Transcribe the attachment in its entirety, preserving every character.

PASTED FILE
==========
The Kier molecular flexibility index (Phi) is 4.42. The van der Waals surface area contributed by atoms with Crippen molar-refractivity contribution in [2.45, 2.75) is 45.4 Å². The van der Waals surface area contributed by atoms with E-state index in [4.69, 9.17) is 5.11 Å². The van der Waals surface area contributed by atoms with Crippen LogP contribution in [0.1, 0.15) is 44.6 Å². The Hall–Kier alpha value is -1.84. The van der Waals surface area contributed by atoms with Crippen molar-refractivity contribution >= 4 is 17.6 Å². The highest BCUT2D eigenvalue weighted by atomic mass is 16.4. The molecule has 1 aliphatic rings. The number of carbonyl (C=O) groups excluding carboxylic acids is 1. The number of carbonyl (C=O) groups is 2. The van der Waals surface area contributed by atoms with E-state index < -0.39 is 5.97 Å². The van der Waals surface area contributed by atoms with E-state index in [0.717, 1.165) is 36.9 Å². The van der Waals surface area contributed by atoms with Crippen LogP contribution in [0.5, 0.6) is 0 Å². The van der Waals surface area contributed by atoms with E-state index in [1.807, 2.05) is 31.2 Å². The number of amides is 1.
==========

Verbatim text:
The Kier molecular flexibility index (Phi) is 4.42. The van der Waals surface area contributed by atoms with Crippen molar-refractivity contribution in [2.45, 2.75) is 45.4 Å². The van der Waals surface area contributed by atoms with E-state index in [4.69, 9.17) is 5.11 Å². The van der Waals surface area contributed by atoms with Crippen LogP contribution in [0.1, 0.15) is 44.6 Å². The Hall–Kier alpha value is -1.84. The van der Waals surface area contributed by atoms with Crippen molar-refractivity contribution >= 4 is 17.6 Å². The highest BCUT2D eigenvalue weighted by atomic mass is 16.4. The molecule has 1 aliphatic rings. The number of carbonyl (C=O) groups excluding carboxylic acids is 1. The number of carbonyl (C=O) groups is 2. The van der Waals surface area contributed by atoms with E-state index < -0.39 is 5.97 Å². The van der Waals surface area contributed by atoms with E-state index in [0.717, 1.165) is 36.9 Å². The van der Waals surface area contributed by atoms with Crippen LogP contribution in [0.5, 0.6) is 0 Å². The van der Waals surface area contributed by atoms with E-state index in [1.807, 2.05) is 31.2 Å². The number of amides is 1.